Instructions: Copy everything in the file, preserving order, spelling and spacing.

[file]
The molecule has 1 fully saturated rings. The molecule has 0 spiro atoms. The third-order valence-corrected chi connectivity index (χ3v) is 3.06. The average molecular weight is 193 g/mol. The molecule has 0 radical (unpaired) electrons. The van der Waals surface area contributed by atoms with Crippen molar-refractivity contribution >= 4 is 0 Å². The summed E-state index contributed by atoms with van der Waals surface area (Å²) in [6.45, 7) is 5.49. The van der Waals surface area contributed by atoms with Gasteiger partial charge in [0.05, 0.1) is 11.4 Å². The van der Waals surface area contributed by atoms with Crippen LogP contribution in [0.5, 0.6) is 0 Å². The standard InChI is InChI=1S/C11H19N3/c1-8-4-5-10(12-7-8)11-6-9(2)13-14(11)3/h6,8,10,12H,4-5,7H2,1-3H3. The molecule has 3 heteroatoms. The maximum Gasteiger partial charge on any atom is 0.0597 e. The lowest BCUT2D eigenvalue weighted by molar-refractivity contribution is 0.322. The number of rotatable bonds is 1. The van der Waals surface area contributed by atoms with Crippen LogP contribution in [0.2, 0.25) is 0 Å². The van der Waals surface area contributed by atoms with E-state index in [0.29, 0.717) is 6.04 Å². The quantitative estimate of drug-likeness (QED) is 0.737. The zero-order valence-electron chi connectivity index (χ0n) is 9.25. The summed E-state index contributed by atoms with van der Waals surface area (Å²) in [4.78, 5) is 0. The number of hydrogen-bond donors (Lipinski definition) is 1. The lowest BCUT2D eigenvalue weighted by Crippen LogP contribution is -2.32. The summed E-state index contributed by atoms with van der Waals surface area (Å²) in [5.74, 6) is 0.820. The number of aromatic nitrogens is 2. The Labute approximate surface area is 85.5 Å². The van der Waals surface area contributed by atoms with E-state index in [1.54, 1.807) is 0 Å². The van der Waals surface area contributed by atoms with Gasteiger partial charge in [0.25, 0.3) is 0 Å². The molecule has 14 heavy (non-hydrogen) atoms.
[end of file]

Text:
The molecule has 1 fully saturated rings. The molecule has 0 spiro atoms. The third-order valence-corrected chi connectivity index (χ3v) is 3.06. The average molecular weight is 193 g/mol. The molecule has 0 radical (unpaired) electrons. The van der Waals surface area contributed by atoms with Crippen molar-refractivity contribution >= 4 is 0 Å². The summed E-state index contributed by atoms with van der Waals surface area (Å²) in [6.45, 7) is 5.49. The van der Waals surface area contributed by atoms with Gasteiger partial charge in [0.05, 0.1) is 11.4 Å². The van der Waals surface area contributed by atoms with Crippen LogP contribution in [0.5, 0.6) is 0 Å². The standard InChI is InChI=1S/C11H19N3/c1-8-4-5-10(12-7-8)11-6-9(2)13-14(11)3/h6,8,10,12H,4-5,7H2,1-3H3. The molecule has 3 heteroatoms. The maximum Gasteiger partial charge on any atom is 0.0597 e. The lowest BCUT2D eigenvalue weighted by molar-refractivity contribution is 0.322. The number of rotatable bonds is 1. The van der Waals surface area contributed by atoms with Crippen LogP contribution in [0.2, 0.25) is 0 Å². The van der Waals surface area contributed by atoms with E-state index in [0.29, 0.717) is 6.04 Å². The quantitative estimate of drug-likeness (QED) is 0.737. The zero-order valence-electron chi connectivity index (χ0n) is 9.25. The summed E-state index contributed by atoms with van der Waals surface area (Å²) in [4.78, 5) is 0. The number of hydrogen-bond donors (Lipinski definition) is 1. The lowest BCUT2D eigenvalue weighted by Crippen LogP contribution is -2.32. The summed E-state index contributed by atoms with van der Waals surface area (Å²) in [5.74, 6) is 0.820. The number of aromatic nitrogens is 2. The Labute approximate surface area is 85.5 Å². The van der Waals surface area contributed by atoms with E-state index in [1.54, 1.807) is 0 Å². The van der Waals surface area contributed by atoms with Gasteiger partial charge in [0.25, 0.3) is 0 Å². The molecule has 14 heavy (non-hydrogen) atoms.